Salad by Committee

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Serves 4

Ingredients

½ cup cooked, diced chicken or turkey

½ cup cooked, diced ham                         

½ cup diced salami                                    

½ cup grated cheddar cheese                    

4 strips cooked bacon, crumbled                     

2 hard-cooked eggs, grated          

1 ripe avocado, diced                              

½ cup thinly sliced mushrooms                   

½ cup thinly sliced red pepper strips          

½ small can sliced, pitted black olives

¼ cup thinly sliced radishes                     

½ cup halved grape or cherry tomatoes     

1 small jar marinated artichoke hearts, diced (reserve juice)  

1 large head leafy salad greens              


Dressing:

½  cup canola oil                     

2 tbsp wine vinegar              

reserved artichoke juice         

¼ tsp dry mustard                  

¼  tsp sugar                                

1 tsp fresh herbs (basil, chives, tarragon) 

Salt and pepper

 | 
 | 
Serves 4

Ingredients

½ cup cooked, diced chicken or turkey

½ cup cooked, diced ham                         

½ cup diced salami                                    

½ cup grated cheddar cheese                    

4 strips cooked bacon, crumbled                     

2 hard-cooked eggs, grated          

1 ripe avocado, diced                              

½ cup thinly sliced mushrooms                   

½ cup thinly sliced red pepper strips          

½ small can sliced, pitted black olives

¼ cup thinly sliced radishes                     

½ cup halved grape or cherry tomatoes     

1 small jar marinated artichoke hearts, diced (reserve juice)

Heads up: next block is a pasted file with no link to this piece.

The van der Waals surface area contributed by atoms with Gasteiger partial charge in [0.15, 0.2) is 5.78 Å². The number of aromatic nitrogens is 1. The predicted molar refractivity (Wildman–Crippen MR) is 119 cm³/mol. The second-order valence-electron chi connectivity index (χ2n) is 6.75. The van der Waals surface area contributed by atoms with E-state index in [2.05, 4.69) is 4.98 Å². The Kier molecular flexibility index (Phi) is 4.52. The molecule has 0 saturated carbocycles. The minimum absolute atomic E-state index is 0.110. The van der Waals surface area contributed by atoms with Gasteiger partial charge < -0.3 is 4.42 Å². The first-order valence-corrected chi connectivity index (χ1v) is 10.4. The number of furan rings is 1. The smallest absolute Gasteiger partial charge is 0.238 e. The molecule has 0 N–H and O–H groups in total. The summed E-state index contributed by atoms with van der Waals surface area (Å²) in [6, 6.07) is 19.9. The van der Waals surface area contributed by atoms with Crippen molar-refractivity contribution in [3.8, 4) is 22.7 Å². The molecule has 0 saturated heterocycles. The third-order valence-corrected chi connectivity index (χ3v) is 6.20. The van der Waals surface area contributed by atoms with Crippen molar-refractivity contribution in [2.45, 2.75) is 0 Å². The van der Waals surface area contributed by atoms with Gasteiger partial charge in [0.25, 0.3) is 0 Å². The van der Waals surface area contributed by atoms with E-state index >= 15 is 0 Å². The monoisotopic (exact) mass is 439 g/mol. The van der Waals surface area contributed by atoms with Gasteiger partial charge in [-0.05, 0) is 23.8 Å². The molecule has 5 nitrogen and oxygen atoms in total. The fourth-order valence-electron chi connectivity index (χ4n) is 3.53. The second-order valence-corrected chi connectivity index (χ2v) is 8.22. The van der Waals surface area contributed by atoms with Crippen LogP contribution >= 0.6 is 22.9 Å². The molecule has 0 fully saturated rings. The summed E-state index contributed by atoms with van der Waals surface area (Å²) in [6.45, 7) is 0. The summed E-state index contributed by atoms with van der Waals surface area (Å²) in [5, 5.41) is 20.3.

1 large head leafy salad greens              


Dressing:

½  cup canola oil                     

2 tbsp wine vinegar              

reserved artichoke juice         

¼ tsp dry mustard                  

¼  tsp sugar                                

1 tsp fresh herbs (basil, chives, tarragon) 

Salt and pepper

Ingredients

½ cup cooked, diced chicken or turkey

½ cup cooked, diced ham                         

½ cup diced salami                                    

½ cup grated cheddar cheese                    

4 strips cooked bacon, crumbled                     

2 hard-cooked eggs, grated          

1 ripe avocado, diced                              

½ cup thinly sliced mushrooms                   

½ cup thinly sliced red pepper strips          

½ small can sliced, pitted black olives

¼ cup thinly sliced radishes                     

½ cup halved grape or cherry tomatoes     

1 small jar marinated artichoke hearts, diced (reserve juice)  

1 large head leafy salad greens              


Dressing:

½  cup canola oil                     

2 tbsp wine vinegar              

reserved artichoke juice         

¼ tsp dry mustard                  

¼  tsp sugar                                

1 tsp fresh herbs (basil, chives, tarragon) 

Salt and pepper

Directions

1. Mix dressing ingredients, and marinate artichoke hearts and sliced mushrooms in dressing for 3-4 hours. Taste and adjust as needed, as each brand of jarred artichokes uses a slightly different recipe that will alter the taste of your dressing.

2. When ready to serve, mix all salad ingredients together.

About the Author

Elise Seyfried